by Rich Juzwiak / gawker.com
Director Gabriela Cowperthwaite recently told the New York Times that she approached her documentary Blackfish as a journalist with an open mind. The resulting film, which is about killer whales in captivity (specifically at SeaWorld and focusing on the 32-year-old orca Tilikum, who’s killed three people), is nonetheless damning enough that it reads like animal liberation propaganda. We hear numerous testimonials from former SeaWorld trainers on the negative effects of keeping these giant, sensitive creatures penned. We see hidden-camera footage of SeaWorld guides feeding park guests incorrect information about orcas’ lifespans and fins — the dorsal fins of captive killer routinely collapse, or flop to the side, which is rare in the wild. We see footage of brutal whale-on-human attacks. We hear nothing from SeaWorld itself.
(The corporation’s general counsel told the Times that SeaWorld declined to be interviewed for the film “because they doubted the material would be used in good faith.” SeaWorld also declined interviews for David Kirby’s book Death at SeaWorld, which was released last year.)
The film is not all straightforward condemnation – it highlights the irony at the heart of the anti-captivity movement. If SeaWorld hadn’t offered the general public an up-close look at these animals that were previously misunderstood as killing machines, killer whales wouldn’t have captured the sympathy of so many humans. It was largely through orca captivity that humans learned just how harmful captivity can be. The film spends a lot of time on former trainers’ accounts of bonding with these animals. Captivity may be widely denounced by scientists, and it may produce behavior that we just don’t see in the wild. For example, there have been two recorded human attacks by killer whales in the wild; in 2006 ABC reported that there had been nearly two dozen in captivity. However, the human-whale shared experience is not without joy, and Blackfish reasonably documents that.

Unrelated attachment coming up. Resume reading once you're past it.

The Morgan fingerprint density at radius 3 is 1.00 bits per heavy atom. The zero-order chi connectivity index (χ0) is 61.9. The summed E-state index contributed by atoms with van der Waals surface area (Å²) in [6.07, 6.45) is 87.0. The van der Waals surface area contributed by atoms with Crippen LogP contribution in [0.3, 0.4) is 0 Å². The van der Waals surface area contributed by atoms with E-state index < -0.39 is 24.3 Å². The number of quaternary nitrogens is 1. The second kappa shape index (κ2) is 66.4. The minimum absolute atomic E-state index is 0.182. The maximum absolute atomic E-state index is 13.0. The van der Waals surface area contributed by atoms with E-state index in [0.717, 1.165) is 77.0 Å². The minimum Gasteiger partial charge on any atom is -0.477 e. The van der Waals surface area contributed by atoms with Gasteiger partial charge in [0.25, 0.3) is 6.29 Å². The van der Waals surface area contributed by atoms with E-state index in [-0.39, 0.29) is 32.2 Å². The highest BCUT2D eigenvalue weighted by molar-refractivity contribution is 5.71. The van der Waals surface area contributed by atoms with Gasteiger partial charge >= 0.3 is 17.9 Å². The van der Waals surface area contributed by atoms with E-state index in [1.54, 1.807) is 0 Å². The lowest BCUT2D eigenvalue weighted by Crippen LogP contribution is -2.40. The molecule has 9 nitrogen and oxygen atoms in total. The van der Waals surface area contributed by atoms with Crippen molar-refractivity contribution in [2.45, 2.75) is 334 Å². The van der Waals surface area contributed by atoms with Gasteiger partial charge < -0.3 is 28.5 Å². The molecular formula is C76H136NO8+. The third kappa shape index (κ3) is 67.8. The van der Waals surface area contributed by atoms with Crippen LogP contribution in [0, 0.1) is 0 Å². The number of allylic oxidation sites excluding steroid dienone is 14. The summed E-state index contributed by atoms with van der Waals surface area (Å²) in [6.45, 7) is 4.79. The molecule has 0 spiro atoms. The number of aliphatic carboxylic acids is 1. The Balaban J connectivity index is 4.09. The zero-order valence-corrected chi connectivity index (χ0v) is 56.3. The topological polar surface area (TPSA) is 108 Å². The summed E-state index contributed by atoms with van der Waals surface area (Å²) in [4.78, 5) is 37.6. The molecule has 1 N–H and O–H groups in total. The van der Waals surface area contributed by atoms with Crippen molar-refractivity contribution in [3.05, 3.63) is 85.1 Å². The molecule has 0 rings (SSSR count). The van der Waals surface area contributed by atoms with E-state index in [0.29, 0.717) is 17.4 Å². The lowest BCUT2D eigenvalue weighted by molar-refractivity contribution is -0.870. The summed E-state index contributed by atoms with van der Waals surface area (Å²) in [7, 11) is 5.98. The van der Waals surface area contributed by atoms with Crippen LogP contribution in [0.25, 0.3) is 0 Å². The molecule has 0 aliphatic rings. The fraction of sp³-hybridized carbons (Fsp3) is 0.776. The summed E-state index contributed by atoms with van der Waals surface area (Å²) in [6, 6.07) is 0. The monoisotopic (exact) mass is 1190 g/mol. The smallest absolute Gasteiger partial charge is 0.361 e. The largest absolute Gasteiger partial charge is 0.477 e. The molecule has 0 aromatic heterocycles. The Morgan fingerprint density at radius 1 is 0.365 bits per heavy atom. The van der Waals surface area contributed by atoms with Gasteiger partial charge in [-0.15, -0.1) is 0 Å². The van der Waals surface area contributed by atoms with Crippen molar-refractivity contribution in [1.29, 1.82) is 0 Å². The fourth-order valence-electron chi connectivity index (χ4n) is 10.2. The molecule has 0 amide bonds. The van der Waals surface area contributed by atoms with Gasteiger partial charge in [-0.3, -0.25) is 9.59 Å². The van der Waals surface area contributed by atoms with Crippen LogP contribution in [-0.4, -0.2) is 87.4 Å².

Historically, polyandry was much more common than we thought.
by Alice Dreger / Northwestern University / theatlantic.com